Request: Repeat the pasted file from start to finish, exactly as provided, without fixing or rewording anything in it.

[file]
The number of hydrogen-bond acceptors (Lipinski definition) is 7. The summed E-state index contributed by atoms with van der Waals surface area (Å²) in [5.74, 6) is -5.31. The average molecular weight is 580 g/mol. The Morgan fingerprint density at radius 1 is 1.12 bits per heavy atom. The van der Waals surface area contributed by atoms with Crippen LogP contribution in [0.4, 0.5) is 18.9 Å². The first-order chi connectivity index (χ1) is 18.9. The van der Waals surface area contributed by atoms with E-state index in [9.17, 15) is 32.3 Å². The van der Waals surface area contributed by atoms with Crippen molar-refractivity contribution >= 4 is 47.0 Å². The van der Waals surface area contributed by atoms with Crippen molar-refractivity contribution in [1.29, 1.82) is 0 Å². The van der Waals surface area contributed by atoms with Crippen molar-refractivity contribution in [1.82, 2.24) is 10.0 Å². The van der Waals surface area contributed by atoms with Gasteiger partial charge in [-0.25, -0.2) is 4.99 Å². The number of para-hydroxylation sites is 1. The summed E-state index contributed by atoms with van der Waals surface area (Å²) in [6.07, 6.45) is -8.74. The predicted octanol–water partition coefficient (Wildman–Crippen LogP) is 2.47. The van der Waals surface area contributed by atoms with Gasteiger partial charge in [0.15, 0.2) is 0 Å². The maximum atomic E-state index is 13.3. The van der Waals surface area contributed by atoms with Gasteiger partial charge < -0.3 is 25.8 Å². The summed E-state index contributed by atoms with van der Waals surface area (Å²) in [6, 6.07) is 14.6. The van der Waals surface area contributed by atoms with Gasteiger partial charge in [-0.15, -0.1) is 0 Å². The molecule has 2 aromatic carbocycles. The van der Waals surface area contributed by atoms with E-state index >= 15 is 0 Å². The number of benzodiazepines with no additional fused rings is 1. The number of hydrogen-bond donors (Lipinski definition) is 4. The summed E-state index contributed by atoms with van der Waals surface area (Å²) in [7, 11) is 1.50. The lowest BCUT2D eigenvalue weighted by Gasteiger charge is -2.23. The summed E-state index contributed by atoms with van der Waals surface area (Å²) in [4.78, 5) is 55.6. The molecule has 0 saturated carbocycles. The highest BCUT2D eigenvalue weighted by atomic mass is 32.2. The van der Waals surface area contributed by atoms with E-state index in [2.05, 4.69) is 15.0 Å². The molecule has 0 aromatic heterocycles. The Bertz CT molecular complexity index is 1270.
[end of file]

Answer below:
The number of hydrogen-bond acceptors (Lipinski definition) is 7. The summed E-state index contributed by atoms with van der Waals surface area (Å²) in [5.74, 6) is -5.31. The average molecular weight is 580 g/mol. The Morgan fingerprint density at radius 1 is 1.12 bits per heavy atom. The van der Waals surface area contributed by atoms with Crippen LogP contribution in [0.4, 0.5) is 18.9 Å². The first-order chi connectivity index (χ1) is 18.9. The van der Waals surface area contributed by atoms with E-state index in [9.17, 15) is 32.3 Å². The van der Waals surface area contributed by atoms with Crippen molar-refractivity contribution >= 4 is 47.0 Å². The van der Waals surface area contributed by atoms with Crippen molar-refractivity contribution in [1.29, 1.82) is 0 Å². The van der Waals surface area contributed by atoms with Crippen molar-refractivity contribution in [1.82, 2.24) is 10.0 Å². The van der Waals surface area contributed by atoms with Gasteiger partial charge in [-0.25, -0.2) is 4.99 Å². The number of para-hydroxylation sites is 1. The summed E-state index contributed by atoms with van der Waals surface area (Å²) in [6.07, 6.45) is -8.74. The predicted octanol–water partition coefficient (Wildman–Crippen LogP) is 2.47. The van der Waals surface area contributed by atoms with Gasteiger partial charge in [0.15, 0.2) is 0 Å². The maximum atomic E-state index is 13.3. The van der Waals surface area contributed by atoms with Gasteiger partial charge < -0.3 is 25.8 Å². The summed E-state index contributed by atoms with van der Waals surface area (Å²) in [6, 6.07) is 14.6. The van der Waals surface area contributed by atoms with Gasteiger partial charge in [-0.15, -0.1) is 0 Å². The molecule has 2 aromatic carbocycles. The van der Waals surface area contributed by atoms with E-state index >= 15 is 0 Å². The number of benzodiazepines with no additional fused rings is 1. The number of hydrogen-bond donors (Lipinski definition) is 4. The summed E-state index contributed by atoms with van der Waals surface area (Å²) in [7, 11) is 1.50. The lowest BCUT2D eigenvalue weighted by Gasteiger charge is -2.23. The summed E-state index contributed by atoms with van der Waals surface area (Å²) in [4.78, 5) is 55.6. The molecule has 0 saturated carbocycles. The highest BCUT2D eigenvalue weighted by atomic mass is 32.2. The van der Waals surface area contributed by atoms with E-state index in [2.05, 4.69) is 15.0 Å². The molecule has 0 aromatic heterocycles. The Bertz CT molecular complexity index is 1270.